House purchase advice
December 26, 2006 11:47 AM   Subscribe

I would like to find out how much a particular house was sold for and, in general, what economic conditions are like for a purchase.

1. Do city governments post the final price of a house online after a transaction is complete? Specifically, in Philadelphia?

I'd like to gauge if the real estate bubble will likely burst or at least deflate somewhat to determine how long I should hold off on a purchase. I'd like to consider various indicators, such as the change in local foreclosure rates over time (assuming that is meaningful).

2. Is this kind of information organized online in a geographic fashion? In general, are there other useful indicators that would suggest one course of action over another?

3. Are mortgage rates likely to climb still higher in the immediate future (within 5-10 years)?
posted by Blazecock Pileon to Home & Garden (15 answers total) 2 users marked this as a favorite
Best answer: Philadelphia property search, including assessed value, sale price, and date of sale.
posted by IshmaelGraves at 11:51 AM on December 26, 2006

Best answer: Zillow will answer question 2 and help with question 1 unless you are using Safari. It blocks Safari
posted by ardgedee at 12:25 PM on December 26, 2006

On preview Zillow doesn't seem that impressive. In my old neighborhood it lists 0 homes as recently sold - when I know there has been a slew of sales in the past couple of years.
posted by jourman2 at 12:58 PM on December 26, 2006

I am not able to find the selling price of any house in my area without going to the county recorder's office and reading the transaction.
posted by JayRwv at 1:09 PM on December 26, 2006

3. Are mortgage rates likely to climb still higher in the immediate future (within 5-10 years)?

Yes. While mortgage rates have edged up a little bit in the past couple of years, they are still near record lows. They are likely to be higher in the future.
posted by croutonsupafreak at 1:12 PM on December 26, 2006

The newspaper I grew up with (The Orlando Sentinel-- and most metropolitan papers, for that matter) publishes some details of all real estate transactions, including selling price. They don't publish addresses, so it's hard to get information for a specific house, but it could be useful for tracking general trends.
posted by chickletworks at 1:18 PM on December 26, 2006

Most counties' property appraiser's web sites post property sales histories, if I'm not mistaken.
posted by wsg at 1:19 PM on December 26, 2006

Real estate sales are public info - however in most locations it takes 90-180 days for that info to make it to the web sites where it is easily accessible.
posted by COD at 1:25 PM on December 26, 2006

Best answer: Your realtor should be able to help you out with answers about general neighborhood trends. If you are looking in South Philadelphia, I recommend Carl DiAntonio at Mercury Real Estate. He's very busy, but has a competent and knowledgeable assistant named Roberta, who put in tireless hours helping me find my house last spring. Good luck!

P.S. if you're looking for a good mortgage rate in Pennsylvania, check out PHFA ( They do government-subsidized mortgages for people of moderate income and their website makes it easy to see if you qualify. Mortgage rates have gone up a bit but last May I got a 30 year fixed for 5.5%.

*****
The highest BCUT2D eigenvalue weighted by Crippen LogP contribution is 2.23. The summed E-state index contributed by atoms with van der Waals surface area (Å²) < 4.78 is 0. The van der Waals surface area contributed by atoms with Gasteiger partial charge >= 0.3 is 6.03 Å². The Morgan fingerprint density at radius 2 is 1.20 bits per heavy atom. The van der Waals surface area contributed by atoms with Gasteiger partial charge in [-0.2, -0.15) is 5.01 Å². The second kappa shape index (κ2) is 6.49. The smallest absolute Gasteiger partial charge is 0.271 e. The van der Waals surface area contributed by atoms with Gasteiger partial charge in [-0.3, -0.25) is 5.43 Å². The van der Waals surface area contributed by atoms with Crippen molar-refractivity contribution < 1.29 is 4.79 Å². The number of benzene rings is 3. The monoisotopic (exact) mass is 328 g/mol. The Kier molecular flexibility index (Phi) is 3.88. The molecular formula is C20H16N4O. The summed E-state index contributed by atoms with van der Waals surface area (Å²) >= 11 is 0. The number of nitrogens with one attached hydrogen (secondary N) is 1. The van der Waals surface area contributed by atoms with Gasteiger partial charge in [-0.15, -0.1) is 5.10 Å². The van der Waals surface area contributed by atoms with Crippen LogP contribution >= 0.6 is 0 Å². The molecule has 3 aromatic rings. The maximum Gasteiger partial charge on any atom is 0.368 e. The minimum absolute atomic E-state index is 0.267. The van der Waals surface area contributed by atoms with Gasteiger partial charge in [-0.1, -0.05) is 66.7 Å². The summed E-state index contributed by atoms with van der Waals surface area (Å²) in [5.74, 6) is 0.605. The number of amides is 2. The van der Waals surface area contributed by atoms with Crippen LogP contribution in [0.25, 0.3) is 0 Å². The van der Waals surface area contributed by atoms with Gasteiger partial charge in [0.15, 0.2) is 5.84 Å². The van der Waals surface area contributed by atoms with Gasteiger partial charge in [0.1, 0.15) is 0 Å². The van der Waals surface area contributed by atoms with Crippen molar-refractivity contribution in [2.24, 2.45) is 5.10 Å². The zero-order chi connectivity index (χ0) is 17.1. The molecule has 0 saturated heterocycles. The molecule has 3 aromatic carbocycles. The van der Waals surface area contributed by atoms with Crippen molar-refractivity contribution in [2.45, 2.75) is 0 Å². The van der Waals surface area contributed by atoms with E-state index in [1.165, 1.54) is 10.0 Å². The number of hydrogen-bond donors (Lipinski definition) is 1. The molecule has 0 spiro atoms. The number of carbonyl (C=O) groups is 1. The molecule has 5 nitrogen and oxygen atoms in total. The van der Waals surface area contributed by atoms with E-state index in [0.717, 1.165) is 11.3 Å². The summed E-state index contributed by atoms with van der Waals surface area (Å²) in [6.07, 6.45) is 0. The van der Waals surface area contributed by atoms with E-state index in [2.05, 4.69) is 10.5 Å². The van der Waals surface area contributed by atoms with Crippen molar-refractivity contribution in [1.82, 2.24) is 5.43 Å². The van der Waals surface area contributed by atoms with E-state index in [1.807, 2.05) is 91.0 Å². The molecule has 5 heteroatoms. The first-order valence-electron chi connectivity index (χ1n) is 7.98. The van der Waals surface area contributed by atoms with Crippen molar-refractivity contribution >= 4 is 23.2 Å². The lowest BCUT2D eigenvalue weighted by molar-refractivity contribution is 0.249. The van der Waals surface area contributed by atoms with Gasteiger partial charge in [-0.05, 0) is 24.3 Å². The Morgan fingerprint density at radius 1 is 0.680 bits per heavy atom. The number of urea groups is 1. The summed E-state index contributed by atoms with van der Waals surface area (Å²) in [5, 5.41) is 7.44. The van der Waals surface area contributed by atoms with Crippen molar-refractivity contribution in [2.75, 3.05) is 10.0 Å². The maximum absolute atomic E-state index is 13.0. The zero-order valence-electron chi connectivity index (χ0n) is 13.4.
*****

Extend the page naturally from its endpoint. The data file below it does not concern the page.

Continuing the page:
posted by elisabeth r at 1:44 PM on December 26, 2006

Zillow works off property taxes, not recent sale prices, so if there are quirks in the local tax codes it may report a totally incorrect price.
posted by ikkyu2 at 1:50 PM on December 26, 2006

Best answer: Mortgage tax stamps on the deed will reveal the amount of the mortgage. However, county clerks' offices often take years to file deeds.

Rummaging around in a dusty records room is unnecessary. Realtors have CD databases of deed PDFs, and they will also know what comparable properties have sold for in the neighborhood.
posted by KRS at 10:35 AM on December 27, 2006

Newspapers often publish sale prices. I assume the Philly Inquirer does something like this - a quick search of their site revealed this list of shore real estate transactions. If you can't find it online, then check back issues of the paper at the library.
posted by Sparky11 at 1:07 PM on December 30, 2006

Trulia has a good set of data, and a better interface than Zillow. Very good for finding recent comparables.

Individual counties vary what sort of information is posted; Arlington County, Virginia, has on the web every real estate transaction over the last decade plus (I was able to look up Justice Rehnquist's home sale) by address.

Are mortgage rates likely to climb higher at some point in the next five to ten years? If anybody could predict mortgage rates five to ten years out (or even five to ten months out) with accuracy, they would have ways to get rich that wouldn't involve sharing that prediction. It depends on who is president, what inflation looks like, what the economy looks like, what taxes look like, and so on. But it's exceedingly unlikely that today's mortgage rates reflect either a ten-year high or a ten-year low.
posted by commander_cool at 10:50 AM on December 31, 2006

Response by poster: Thanks to you all for your contributions. This is very helpful.
posted by Blazecock Pileon at 1:06 AM on January 1, 2007

I'm not sure how thorough their coverage is in Philly, but Property Shark has proved invaluable getting the same info in the New York area.
posted by JaredSeth at 7:48 AM on February 5, 2007

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